The Real Evil of Technology

How we antagonize technology as seen in Black Mirror

 

By Brenda Odria

 

As I sit here binge watching another episode of Black Mirror on Netflix I couldn’t help but wonder-how much self control does it take for me to close my laptop and do something that would make me feel mildly productive? As my friend said her laptop being fixed at apple for 3-5 days was a secret blessing because she had gotten “so much more done.”

 

With the popularization of series’ like Black Mirror, the public has become increasingly aware and paranoid over the future of technology and how it impacts our lives. The premier of Season three and four sparked a discussion among the viewers, all of which were concerned and terrified of what occurred in the episodes. The response from the public only reveals the insecurities within the population, and antagonizes the evolution of technology for the benefit of our self denial. The question arises, what is the real evil behind technology? This self denial exists in us as we refuse to acknowledge our incessant need to have our phones with us at all times, and the panic that strikes everyone of us when we realize we don’t have it.

 

In interviews the writers of the show, Charlie Brooker, Jesse Armstrong and Will Bridges speak about the weight placed behind technology in the series but how it isn’t necessarily technology itself that is harmful but it’s how people choose to use it. Thus, displacing the blame from evolving technology to us humans. This point of view is hard to swallow for us, so instead numerous youth are now opting for reverting back to flip phones over iPhones or Androids, in an attempt to “disconnect” from social media and any technological distractions. This further incriminates technology as we decrease the need from practicing self control by taking away the temptation of social media and netflix. It’s easy for us to blame technology for our decreasing attention span.

 

We all come across this thought, how much more productive would we be if we didn’t have a phone? Laptop? Netflix?

 

We all know it would probably be a lot better, this incrimination of technology has also instilled fear in us for what’s to come and Black Mirror portrays this in several episodes. The most concrete illustration of the real evil behind new technology is Black Mirror’s second episode of the new season, “Arkangel.” The story revolves around the idea of the horror of helicopter parenting; where they are implanting their children with a tracker. This tracker can also be used to completely block “harmful content” from them. This deals with the concept of censorship, how does the parent decide what is harmful to their child without censoring their life experience?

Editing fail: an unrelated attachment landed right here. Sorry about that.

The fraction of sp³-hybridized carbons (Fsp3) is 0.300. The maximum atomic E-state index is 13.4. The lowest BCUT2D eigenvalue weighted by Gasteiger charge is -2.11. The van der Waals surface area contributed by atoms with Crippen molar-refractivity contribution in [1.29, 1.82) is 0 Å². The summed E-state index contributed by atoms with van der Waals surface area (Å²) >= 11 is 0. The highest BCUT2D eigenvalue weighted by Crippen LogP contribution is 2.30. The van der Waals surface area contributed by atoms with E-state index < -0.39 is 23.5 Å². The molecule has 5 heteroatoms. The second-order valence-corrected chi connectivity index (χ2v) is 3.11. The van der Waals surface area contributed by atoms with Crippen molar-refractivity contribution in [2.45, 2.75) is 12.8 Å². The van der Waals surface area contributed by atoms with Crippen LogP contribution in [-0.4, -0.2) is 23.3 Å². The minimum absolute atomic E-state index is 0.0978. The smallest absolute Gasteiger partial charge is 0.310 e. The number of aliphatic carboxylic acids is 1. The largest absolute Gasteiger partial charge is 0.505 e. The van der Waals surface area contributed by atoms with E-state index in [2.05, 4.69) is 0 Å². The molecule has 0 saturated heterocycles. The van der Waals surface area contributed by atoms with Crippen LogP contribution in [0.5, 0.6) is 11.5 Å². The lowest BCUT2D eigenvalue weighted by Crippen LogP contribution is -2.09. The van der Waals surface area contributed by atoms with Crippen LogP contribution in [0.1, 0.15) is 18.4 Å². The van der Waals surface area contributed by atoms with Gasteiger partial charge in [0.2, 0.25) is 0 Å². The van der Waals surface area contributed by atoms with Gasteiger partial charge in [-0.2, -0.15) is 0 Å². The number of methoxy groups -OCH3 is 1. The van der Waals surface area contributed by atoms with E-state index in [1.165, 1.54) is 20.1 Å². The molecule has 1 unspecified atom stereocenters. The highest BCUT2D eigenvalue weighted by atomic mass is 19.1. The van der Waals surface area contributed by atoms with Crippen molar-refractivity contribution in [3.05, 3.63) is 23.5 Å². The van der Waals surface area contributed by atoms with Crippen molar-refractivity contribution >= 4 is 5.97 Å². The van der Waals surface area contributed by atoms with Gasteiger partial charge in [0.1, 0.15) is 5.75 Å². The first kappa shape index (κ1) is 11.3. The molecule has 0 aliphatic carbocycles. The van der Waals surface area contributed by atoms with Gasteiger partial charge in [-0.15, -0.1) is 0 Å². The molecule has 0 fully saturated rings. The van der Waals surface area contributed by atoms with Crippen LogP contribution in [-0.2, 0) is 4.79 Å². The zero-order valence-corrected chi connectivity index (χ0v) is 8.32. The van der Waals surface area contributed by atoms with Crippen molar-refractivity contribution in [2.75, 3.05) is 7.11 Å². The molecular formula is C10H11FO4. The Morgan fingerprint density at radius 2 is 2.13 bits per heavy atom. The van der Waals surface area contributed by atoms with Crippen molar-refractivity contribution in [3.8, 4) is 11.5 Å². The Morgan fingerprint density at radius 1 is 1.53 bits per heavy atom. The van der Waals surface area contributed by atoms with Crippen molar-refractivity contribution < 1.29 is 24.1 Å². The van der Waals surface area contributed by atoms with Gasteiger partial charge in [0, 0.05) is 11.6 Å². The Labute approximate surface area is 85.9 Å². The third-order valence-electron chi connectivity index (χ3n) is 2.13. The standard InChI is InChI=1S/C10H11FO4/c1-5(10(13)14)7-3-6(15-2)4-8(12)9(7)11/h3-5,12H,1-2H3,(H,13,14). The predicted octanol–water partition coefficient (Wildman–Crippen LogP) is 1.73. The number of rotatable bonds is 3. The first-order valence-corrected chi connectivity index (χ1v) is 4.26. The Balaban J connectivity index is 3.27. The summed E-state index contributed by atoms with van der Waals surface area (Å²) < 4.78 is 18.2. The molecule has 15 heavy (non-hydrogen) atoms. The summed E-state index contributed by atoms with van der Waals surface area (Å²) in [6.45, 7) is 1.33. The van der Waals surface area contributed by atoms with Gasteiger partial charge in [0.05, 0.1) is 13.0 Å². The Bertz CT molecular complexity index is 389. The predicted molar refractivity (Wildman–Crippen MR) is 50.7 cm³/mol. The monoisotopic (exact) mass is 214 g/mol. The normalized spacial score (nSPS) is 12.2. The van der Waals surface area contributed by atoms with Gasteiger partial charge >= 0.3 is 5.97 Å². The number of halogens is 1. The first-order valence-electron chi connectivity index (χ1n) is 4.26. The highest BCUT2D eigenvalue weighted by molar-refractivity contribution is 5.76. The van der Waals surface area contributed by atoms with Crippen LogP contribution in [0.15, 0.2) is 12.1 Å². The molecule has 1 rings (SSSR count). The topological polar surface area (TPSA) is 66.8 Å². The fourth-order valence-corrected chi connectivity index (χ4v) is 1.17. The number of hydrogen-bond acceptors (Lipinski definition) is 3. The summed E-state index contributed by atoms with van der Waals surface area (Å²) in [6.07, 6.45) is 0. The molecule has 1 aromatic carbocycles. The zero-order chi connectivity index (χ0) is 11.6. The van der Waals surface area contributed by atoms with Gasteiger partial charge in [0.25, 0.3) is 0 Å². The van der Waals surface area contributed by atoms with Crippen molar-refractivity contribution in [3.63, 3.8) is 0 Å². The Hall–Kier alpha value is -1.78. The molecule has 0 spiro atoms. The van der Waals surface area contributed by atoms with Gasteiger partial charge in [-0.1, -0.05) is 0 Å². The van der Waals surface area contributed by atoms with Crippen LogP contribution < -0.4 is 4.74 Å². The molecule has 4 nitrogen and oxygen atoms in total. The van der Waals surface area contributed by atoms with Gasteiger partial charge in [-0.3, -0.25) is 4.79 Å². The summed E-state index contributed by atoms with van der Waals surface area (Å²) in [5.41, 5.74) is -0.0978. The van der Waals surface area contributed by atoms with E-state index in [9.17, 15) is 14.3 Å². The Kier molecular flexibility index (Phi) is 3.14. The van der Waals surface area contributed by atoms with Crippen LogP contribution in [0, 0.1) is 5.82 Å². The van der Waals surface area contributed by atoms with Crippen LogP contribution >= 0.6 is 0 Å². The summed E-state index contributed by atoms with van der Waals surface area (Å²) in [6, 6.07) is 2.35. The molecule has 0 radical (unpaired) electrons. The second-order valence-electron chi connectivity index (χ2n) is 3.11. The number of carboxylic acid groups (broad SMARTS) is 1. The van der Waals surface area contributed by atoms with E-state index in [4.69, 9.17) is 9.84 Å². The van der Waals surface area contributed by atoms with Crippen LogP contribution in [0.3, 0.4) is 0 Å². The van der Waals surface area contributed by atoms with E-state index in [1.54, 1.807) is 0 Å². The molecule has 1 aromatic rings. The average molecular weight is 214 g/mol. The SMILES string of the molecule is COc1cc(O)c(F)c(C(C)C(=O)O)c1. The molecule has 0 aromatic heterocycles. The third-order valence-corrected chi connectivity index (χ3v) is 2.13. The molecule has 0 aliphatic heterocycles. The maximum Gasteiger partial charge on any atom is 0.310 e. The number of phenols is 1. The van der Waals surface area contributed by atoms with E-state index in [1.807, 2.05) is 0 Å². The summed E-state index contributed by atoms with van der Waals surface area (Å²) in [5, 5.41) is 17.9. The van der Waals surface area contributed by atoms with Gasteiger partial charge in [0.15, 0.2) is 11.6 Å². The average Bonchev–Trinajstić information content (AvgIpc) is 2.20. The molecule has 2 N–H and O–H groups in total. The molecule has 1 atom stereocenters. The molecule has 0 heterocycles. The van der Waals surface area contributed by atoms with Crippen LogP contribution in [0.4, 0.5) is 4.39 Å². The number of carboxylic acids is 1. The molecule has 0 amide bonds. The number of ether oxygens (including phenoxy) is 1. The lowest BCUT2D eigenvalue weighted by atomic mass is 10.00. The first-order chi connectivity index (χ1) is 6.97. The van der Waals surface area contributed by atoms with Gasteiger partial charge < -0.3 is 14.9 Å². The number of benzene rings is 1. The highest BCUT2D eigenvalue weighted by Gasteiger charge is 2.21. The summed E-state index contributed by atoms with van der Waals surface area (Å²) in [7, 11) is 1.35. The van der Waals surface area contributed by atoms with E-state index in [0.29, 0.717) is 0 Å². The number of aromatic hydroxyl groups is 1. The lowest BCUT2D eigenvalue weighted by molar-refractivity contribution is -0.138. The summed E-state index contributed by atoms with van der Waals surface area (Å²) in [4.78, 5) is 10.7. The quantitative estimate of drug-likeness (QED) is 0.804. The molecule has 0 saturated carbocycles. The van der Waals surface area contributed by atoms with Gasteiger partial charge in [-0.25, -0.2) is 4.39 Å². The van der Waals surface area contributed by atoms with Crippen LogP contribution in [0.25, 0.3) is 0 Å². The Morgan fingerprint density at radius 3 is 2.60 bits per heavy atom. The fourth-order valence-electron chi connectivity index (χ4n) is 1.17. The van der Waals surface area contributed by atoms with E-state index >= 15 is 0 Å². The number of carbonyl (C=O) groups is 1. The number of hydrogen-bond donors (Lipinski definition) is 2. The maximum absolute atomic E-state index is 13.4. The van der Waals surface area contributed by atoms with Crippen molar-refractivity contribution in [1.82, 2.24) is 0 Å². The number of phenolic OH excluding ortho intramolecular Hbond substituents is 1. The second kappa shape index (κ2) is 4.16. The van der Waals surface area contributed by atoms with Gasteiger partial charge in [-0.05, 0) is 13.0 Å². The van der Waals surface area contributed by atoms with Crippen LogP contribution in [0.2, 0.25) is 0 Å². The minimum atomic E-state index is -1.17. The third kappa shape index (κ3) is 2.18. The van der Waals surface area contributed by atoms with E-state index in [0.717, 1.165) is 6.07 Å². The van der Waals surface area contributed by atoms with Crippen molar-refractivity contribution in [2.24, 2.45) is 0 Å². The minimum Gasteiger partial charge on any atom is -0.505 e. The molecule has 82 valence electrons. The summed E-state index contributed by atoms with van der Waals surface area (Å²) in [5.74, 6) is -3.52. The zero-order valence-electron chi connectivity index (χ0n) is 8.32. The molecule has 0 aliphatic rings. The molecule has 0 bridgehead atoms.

*This paragraph contains spoiler * In an interview Brooker again explains the relatability behind the construction of this episode, where parents would watch and go “yeah, thats me.” In which again technology is something attractive that is initially intended for the benefit of the consumer, except because this is Black Mirror it gets very dark, very quickly. The child begins to exhibit troubling behavior because of this censorship causing the mother to stop using it, years later however with the rediscovery of the implant the technology causes the estrangement between the two and an end to their relationship. It would be easier to blame the technology for creating a rift between the two, and allowing the supposed benefits to turn into hindrances.

 

Black Mirror allows the audience to think about all these questions that surround technology, it’s easier to antagonize new technology especially seeing the dark outcomes that usually accompany the development of technology in a Black Mirror episode. It is important instead to consider what Brooker is attempting to generate with the show, a discussion about the real evils behind technology. Whether it is ourselves or the overproduction for profitability. Black Mirror is only a window into all the fear and insecurity that technology may or may not have stressed within us yet the severity of the integration of technology in our society is almost impossible to ignore, with social media and other aspects of technology that have been tackled in other episodes such as “Nosedive” of season three. It’s comforting to think these futures are far off, it’s too alarming to think otherwise. It is probably the better option to remain in the present space of denial or acceptance that whatever level we engage with technology on, the danger is only present if we allow it to be.